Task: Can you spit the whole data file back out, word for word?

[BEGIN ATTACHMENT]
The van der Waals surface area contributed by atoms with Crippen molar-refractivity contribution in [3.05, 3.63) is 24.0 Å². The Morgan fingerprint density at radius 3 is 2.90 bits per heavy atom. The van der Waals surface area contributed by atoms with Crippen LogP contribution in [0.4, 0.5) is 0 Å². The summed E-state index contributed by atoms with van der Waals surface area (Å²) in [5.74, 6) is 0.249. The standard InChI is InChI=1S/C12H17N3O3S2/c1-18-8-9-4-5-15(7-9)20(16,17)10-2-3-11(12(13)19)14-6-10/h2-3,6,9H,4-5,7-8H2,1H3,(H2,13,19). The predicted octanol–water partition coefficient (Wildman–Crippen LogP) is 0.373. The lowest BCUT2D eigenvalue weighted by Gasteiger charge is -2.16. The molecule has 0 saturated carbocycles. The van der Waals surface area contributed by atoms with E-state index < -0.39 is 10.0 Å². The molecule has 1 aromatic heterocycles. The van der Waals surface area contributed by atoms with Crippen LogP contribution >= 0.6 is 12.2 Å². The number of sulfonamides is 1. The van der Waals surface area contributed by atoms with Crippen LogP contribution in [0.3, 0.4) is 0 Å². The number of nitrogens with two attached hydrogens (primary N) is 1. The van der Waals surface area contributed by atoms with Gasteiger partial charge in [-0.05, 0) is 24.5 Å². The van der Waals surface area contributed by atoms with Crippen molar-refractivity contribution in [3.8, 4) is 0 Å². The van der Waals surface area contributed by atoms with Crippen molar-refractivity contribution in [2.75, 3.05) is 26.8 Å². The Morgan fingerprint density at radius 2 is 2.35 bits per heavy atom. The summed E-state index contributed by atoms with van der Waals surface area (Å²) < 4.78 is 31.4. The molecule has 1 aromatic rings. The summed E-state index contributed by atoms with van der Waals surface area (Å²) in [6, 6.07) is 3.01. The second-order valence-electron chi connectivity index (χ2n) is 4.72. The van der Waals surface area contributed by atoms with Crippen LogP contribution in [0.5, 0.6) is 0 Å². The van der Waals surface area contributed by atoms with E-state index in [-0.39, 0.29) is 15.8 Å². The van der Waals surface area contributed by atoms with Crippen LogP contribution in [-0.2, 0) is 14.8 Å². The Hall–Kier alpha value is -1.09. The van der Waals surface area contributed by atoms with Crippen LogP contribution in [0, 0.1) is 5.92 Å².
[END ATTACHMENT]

The van der Waals surface area contributed by atoms with Crippen molar-refractivity contribution in [3.05, 3.63) is 24.0 Å². The Morgan fingerprint density at radius 3 is 2.90 bits per heavy atom. The van der Waals surface area contributed by atoms with Crippen LogP contribution in [0.4, 0.5) is 0 Å². The summed E-state index contributed by atoms with van der Waals surface area (Å²) in [5.74, 6) is 0.249. The standard InChI is InChI=1S/C12H17N3O3S2/c1-18-8-9-4-5-15(7-9)20(16,17)10-2-3-11(12(13)19)14-6-10/h2-3,6,9H,4-5,7-8H2,1H3,(H2,13,19). The predicted octanol–water partition coefficient (Wildman–Crippen LogP) is 0.373. The lowest BCUT2D eigenvalue weighted by Gasteiger charge is -2.16. The molecule has 0 saturated carbocycles. The van der Waals surface area contributed by atoms with E-state index < -0.39 is 10.0 Å². The molecule has 1 aromatic heterocycles. The van der Waals surface area contributed by atoms with Crippen LogP contribution >= 0.6 is 12.2 Å². The number of sulfonamides is 1. The van der Waals surface area contributed by atoms with Crippen LogP contribution in [0.3, 0.4) is 0 Å². The number of nitrogens with two attached hydrogens (primary N) is 1. The van der Waals surface area contributed by atoms with Gasteiger partial charge in [-0.05, 0) is 24.5 Å². The van der Waals surface area contributed by atoms with Crippen molar-refractivity contribution in [3.8, 4) is 0 Å². The van der Waals surface area contributed by atoms with Crippen molar-refractivity contribution in [2.75, 3.05) is 26.8 Å². The Morgan fingerprint density at radius 2 is 2.35 bits per heavy atom. The summed E-state index contributed by atoms with van der Waals surface area (Å²) < 4.78 is 31.4. The molecule has 1 aromatic rings. The summed E-state index contributed by atoms with van der Waals surface area (Å²) in [6, 6.07) is 3.01. The second-order valence-electron chi connectivity index (χ2n) is 4.72. The van der Waals surface area contributed by atoms with Crippen LogP contribution in [0.5, 0.6) is 0 Å². The van der Waals surface area contributed by atoms with E-state index in [-0.39, 0.29) is 15.8 Å². The van der Waals surface area contributed by atoms with Crippen LogP contribution in [-0.2, 0) is 14.8 Å². The Hall–Kier alpha value is -1.09. The van der Waals surface area contributed by atoms with Crippen LogP contribution in [0, 0.1) is 5.92 Å².